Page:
Local businesses say there has been no breakdown (yet) on internal inter-bank transactions, but they're very aware that one or another bank may lose liquidity without external intervention, which would then force a cash economy. At that stage, some interbank services may fail, and with it, ATM's attached to a particular bank.

There appears to be no difficulty for yachts ordering goods from overseas as long as they're paid (or pre-paid) through a non-Greek bank. Courier services seem to work adequately for deliveries.

My personal take is that someone with €10,000 cash should easily survive a year here, even if banking services fall apart.

It's locally (Messinia) noticeable that there's a drop of about 30% German visitors. Those who do come speculate this is caused by a 5 year (rather poisonous) campaign by Das Bild, saying that Greek slackers should not be supported by taxes on German pensioners. Some Germans worry they may not have a friendly reception as a result.

These are just reports from a person on the spot. But I started businesses here in drachmae, when capital controls were rampant both in Greece and in UK. I don't see anything like that arising. Greece is a net exporter of food products. Surviving here won't be a problem.

Other Reports

Superyacht News published an article on 7 July covering the yacht charter market in Greece.

See http://www.superyachtnews.com/business/23325/waiting-at-the-foot-of-the-acropolis.html

For latest advice from the UK Foreign Office re. Travel to Greece see https://www.gov.uk/foreign-travel-advice/greece

Sue Richards
Sue Richards says:
Jul 20, 2015 10:49 AM

Report 18 July from MY LeeZe in Kavala, Northern Greece:
We just came back from Thessaloniki (bus trip) and found the city to be open for business, that is the 50% of the business store fronts that are still open. Nearly any business that were running sales were full and those that were not were not.

Thessaloniki is Greece’s second biggest city and is far more expensive than Kavala.

I am writing because we have had friends asking “Do we feel safe in Greece.”

Interesting since until those questions came in, I had not given it much thought.

At an ATM, I can withdraw 8-10 times more than the Greeks can, so as a matter of courtesy, I tend to put the money right into the wallet and not count it as I used too before departing the ATM.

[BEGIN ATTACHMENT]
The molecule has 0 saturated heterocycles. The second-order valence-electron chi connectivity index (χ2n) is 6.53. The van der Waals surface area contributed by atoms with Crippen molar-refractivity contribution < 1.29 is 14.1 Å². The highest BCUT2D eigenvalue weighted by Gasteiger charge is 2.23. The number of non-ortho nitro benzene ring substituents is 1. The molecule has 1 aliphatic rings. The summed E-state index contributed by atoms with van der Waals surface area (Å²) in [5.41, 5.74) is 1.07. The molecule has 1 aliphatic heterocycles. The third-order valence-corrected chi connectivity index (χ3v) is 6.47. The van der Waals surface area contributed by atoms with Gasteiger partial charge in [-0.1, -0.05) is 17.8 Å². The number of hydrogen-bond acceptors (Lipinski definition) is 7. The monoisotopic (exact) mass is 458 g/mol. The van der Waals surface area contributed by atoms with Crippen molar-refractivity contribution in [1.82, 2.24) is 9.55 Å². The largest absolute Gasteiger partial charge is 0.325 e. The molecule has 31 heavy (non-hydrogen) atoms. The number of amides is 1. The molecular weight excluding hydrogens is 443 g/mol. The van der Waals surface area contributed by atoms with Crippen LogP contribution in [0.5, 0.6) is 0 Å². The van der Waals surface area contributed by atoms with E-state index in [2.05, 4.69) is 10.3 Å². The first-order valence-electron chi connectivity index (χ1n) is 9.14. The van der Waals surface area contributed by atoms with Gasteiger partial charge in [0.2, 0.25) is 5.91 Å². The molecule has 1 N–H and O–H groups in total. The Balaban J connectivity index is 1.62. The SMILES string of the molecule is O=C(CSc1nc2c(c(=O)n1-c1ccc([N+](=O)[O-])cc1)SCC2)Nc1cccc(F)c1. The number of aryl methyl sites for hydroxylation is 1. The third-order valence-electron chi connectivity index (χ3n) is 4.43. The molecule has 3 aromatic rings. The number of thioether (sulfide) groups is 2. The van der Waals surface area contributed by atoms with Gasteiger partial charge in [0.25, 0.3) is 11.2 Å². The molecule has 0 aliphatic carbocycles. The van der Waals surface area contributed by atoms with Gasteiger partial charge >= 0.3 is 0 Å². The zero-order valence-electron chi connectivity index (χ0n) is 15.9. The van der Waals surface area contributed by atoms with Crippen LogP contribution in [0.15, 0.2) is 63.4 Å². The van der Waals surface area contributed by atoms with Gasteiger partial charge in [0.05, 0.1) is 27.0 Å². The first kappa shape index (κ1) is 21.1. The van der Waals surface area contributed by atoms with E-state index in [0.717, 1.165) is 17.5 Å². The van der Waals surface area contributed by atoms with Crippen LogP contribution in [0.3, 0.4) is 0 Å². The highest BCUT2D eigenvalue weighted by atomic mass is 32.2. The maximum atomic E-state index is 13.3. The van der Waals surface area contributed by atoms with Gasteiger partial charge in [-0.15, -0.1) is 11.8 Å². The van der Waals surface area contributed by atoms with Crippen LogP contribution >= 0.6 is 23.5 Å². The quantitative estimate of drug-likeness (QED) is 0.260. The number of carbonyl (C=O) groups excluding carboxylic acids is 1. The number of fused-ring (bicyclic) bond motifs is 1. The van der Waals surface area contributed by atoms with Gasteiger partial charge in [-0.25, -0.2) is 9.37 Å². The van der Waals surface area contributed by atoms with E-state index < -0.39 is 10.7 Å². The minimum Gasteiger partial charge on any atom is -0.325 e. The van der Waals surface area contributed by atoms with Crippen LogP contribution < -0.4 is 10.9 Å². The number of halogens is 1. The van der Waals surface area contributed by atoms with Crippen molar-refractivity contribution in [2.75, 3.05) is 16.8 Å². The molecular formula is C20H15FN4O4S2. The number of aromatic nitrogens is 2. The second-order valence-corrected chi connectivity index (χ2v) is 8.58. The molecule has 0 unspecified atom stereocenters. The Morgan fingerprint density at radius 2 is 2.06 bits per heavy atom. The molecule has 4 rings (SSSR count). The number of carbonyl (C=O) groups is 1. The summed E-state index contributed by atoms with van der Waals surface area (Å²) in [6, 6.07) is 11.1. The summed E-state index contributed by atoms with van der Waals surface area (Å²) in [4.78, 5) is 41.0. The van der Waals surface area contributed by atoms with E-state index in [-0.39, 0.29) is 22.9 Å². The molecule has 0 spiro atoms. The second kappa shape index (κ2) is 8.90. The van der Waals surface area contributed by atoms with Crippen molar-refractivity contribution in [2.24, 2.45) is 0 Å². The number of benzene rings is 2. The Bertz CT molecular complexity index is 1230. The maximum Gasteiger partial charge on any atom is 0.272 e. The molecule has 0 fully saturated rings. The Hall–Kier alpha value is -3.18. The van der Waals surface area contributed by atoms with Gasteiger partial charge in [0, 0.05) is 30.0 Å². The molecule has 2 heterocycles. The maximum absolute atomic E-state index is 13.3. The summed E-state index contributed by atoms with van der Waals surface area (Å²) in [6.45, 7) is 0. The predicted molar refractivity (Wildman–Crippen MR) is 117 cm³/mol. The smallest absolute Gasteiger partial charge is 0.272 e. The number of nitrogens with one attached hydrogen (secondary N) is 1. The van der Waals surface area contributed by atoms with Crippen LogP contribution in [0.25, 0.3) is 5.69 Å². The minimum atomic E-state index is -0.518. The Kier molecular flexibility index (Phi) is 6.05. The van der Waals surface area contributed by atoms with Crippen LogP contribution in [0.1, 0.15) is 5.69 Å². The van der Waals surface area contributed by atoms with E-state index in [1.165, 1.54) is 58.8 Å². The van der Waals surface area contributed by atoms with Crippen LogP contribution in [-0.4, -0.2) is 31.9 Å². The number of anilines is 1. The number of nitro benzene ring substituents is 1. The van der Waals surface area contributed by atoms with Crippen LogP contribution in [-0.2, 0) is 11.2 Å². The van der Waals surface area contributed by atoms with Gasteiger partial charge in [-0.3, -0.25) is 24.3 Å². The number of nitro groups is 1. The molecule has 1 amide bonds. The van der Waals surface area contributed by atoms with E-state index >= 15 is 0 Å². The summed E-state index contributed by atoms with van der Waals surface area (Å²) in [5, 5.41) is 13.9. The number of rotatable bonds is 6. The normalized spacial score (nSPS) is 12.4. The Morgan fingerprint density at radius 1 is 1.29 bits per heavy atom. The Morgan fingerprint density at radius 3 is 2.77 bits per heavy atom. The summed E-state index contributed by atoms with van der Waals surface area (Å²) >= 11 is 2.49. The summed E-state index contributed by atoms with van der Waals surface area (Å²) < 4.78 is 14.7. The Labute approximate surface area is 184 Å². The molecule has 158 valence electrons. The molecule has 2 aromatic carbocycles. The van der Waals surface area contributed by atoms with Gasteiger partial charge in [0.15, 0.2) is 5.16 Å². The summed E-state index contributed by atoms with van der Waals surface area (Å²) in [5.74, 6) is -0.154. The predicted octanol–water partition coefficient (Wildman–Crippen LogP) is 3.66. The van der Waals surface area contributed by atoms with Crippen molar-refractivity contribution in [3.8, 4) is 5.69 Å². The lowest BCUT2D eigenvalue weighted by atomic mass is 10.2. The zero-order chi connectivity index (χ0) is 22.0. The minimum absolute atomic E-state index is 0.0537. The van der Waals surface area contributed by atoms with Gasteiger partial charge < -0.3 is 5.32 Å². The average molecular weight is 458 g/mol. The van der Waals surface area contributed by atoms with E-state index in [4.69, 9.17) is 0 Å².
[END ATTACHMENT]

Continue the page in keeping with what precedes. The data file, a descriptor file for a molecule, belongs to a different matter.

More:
Athens rioted but per the news reports, 12 people the police caught throwing petrol bombs: well none of them were Greeks.

There were no riots in Thessaloniki, nor any evidence that there was one or more. Police presence was spartan as usual.

So, taking a few precautions and some common sense, yes we feel safe. No more or no less than usual so thanks for asking!

Sue Richards
Sue Richards says:
Jul 20, 2015 10:46 AM

From Gov.UK: Banks will reopen nationwide from 20 July, but with only limited services. Continued need to bring enough Euros for the duration of your stay in Greece.

consprenger
consprenger says:
Jul 15, 2015 01:51 AM

We just arrived in Kavala (July 14th, 2015). Friendly person helped us dock at the charter boat area, and helped arrange for diesel fuel, we felt warmly welcomed. Indeed cash is king, line-ups at the ATM are longer here than we noticed in the smaller towns, most machines are still working. Use of bank cards has not been a problem, but it is wise to have enough cash for anticipated purchases. Some of the shelves in the super market are empty, don't know what was on them, so we haven't missed any products. No sign of heavily armed police checking on purchases.
We have been in Northern Greece since April of 2015 and not seen much change with previous visits to Greece, people are friendly, courteous and generous. The cost of living is very affordable, we have not encountered a shortage of docking space.

Sue Richards
Sue Richards says:
Jul 13, 2015 08:56 PM

Update from MY LeeZe in Kavala, Northern Greece:
The picture is quite bleak here.
The Greek agreement has been received and while the country has probably not had a chance to absorb it, the local business people I talked with today said that the pain of implementation will be intense, but if that is the price to stay with the euro, we will endure, as we have for the past 2000 years.

But they are beaten, broken depressed, too tired to be angry, and still in shock that the banks are NOT open.

The cafes are full as nearly all have cut their prices by as much as 50% but the mood in general seems sombre, especially among those that are retired (they look retired) and those with children to raise.

Unemployment is over 26% and with this new package, expect it to go to over 30%.

ATM lines are long, and many are empty. Retirees wait in line to be let into the bank to get their funds as they never thought they needed an ATM card.

Lee (MY LeeZe)

rgreen
rgreen says:
Jul 13, 2015 07:47 PM

I have been in the Ionion now for about five weeks and have not encountered any problems with obtaining supplies and diesel. Cash appears to be king as usual and in most common currencies!! I have not seen personally any change when compared to previous seasons. As I write this I understand a "new deal" has been in principle agreed today. From my personal experience I see no immediate problems. Just bring plenty of cash, sun tan cream and insect repellents. Its business as usual. Please note I am only referring to the Ionion as we have not sailed elsewhere
Rupert Green
S/Y Tifys 11